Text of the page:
We also got tidbits like old wheat fields (presumably with specimen oak trees present) were once the best sites in the Touraine to find truffles, but now these fields have had 50 years of fungicide there is no chance of finding good truffles in the wild. We found a Scarce Swallowtail Iphiclides podilirius (Fr. le Flambé) and François told us they and their cousins the Swallowtail Papilio machaon (Fr. le Machaon) are both declining because of habitual disturbance (ie gardening or farming) to their larval host plants such as carrots and plum trees, and because the adults are commonly hit by cars.

Field Pepperwort Lepidium campestre (Fr. Bourse-de-Judas) has seeds that look like old fashioned tractor seats according to François. He didn't make anyone taste it, but he did offer me and some others some Clematis flammula (Fr. Clématite brulante). Boy was it peppery! Apparently in the south of France it was eaten in the old days. Later we came across a patch of wild Gooseberry Ribes uva-crispa (Fr. Groseillier à maquereau) and Red Currant R. rubrum (Fr. Groseille à grappe). Sadly the berries were well green, so no opportunity to sooth our zinged out tongues!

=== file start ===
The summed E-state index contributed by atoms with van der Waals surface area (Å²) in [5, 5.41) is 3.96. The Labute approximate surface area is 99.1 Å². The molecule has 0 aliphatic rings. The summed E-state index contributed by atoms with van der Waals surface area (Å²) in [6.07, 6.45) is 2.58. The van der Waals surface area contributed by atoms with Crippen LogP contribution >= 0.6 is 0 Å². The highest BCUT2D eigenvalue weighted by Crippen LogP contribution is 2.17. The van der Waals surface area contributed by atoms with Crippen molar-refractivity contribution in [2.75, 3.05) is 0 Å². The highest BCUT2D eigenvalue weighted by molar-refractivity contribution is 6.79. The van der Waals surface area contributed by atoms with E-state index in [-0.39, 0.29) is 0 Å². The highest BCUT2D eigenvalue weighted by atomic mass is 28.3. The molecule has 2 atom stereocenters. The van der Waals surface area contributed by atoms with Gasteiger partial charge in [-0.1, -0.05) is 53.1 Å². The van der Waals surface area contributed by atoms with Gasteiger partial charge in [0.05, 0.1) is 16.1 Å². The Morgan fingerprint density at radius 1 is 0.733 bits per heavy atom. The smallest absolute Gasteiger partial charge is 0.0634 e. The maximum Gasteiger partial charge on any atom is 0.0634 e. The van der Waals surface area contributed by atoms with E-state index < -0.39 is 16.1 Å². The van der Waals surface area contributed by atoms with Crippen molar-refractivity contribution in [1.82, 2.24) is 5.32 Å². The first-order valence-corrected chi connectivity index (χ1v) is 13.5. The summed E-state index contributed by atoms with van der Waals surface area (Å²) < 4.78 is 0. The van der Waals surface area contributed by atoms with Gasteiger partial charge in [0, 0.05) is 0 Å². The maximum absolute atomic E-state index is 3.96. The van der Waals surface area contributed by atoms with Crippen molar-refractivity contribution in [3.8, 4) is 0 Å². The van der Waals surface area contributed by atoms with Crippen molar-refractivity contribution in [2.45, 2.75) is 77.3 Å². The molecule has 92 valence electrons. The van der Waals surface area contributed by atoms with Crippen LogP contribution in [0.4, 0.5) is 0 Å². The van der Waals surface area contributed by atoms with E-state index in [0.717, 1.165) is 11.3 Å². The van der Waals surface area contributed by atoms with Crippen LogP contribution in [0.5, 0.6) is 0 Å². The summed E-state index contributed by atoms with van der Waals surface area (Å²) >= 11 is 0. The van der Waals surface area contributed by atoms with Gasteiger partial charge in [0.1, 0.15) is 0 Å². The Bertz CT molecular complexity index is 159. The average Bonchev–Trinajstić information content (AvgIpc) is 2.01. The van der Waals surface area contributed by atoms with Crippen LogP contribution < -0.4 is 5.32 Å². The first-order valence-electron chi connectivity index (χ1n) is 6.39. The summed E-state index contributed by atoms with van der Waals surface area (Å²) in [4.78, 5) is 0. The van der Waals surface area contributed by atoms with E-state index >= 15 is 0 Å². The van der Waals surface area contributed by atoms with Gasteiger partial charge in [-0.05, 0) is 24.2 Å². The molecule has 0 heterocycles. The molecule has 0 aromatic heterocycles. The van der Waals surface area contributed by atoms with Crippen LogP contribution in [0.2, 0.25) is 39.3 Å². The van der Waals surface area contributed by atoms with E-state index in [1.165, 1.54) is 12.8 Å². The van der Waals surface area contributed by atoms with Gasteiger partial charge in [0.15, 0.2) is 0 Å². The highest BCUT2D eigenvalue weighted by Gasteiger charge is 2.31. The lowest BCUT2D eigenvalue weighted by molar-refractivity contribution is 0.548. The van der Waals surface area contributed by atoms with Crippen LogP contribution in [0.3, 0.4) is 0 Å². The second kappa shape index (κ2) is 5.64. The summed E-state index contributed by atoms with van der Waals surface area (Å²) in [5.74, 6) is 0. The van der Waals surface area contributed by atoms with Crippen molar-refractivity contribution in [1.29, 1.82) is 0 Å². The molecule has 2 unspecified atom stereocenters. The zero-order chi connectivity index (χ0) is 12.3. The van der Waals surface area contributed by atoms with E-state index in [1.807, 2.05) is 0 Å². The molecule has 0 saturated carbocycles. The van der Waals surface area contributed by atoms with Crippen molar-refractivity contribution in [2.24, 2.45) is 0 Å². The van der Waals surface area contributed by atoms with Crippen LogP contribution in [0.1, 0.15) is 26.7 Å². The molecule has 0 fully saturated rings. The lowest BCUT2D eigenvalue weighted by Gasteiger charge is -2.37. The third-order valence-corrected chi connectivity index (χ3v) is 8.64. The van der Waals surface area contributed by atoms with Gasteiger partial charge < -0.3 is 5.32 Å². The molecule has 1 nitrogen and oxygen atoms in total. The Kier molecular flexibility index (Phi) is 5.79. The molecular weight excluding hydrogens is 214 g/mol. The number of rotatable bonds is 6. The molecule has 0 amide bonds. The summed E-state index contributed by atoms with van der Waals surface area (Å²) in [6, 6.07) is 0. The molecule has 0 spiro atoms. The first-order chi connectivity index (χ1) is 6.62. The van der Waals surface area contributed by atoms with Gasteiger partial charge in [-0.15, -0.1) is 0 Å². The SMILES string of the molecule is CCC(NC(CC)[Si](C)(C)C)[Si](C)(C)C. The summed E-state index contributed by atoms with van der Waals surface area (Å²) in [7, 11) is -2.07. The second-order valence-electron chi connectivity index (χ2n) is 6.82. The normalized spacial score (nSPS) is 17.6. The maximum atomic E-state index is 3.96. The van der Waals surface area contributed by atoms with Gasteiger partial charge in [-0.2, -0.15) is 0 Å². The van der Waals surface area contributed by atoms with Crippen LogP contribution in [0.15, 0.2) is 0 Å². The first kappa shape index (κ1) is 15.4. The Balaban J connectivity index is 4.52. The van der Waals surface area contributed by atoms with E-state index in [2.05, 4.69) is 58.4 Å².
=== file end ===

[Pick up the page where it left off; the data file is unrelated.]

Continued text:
Photographing a very co-operative Scarce Swallowtail resting on François' finger.
We saw 8 species of orchid in flower on the site and caught the last of a special patch of Pasqueflower Pulsatilla vulgaris (Fr. Anémone pulsatille) still out. The pompom seedheads were testiment to how many had flowered earlier in the season.

 Pasqueflower seedheads.
All in all a thoroughly top notch nature reserve, tucked in between a medieval fort and a nuclear power station and surrounded by vines.

4 comments:

  1. la photo avec la centrale nucléaire en fond , quelle Horreur!!

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    1. To be perfectly honest, I think the vine monoculture surrounding the area is a bigger environmental problem. There's an awful lot of fungicide being thrown around, if nothing else.

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  2. Nice & informative post...
    NS [as opposed to NF]
    Sounded like a good day out...
    I think the French name for the Scarce Swallowtail....
    Flambé.... is far better...
    it is more descriptive of the pattern!
    Tim

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    Replies
    1. I agree that Flambé is way better. Scarce Swallowtail is completely British centric and a nonsense name in France.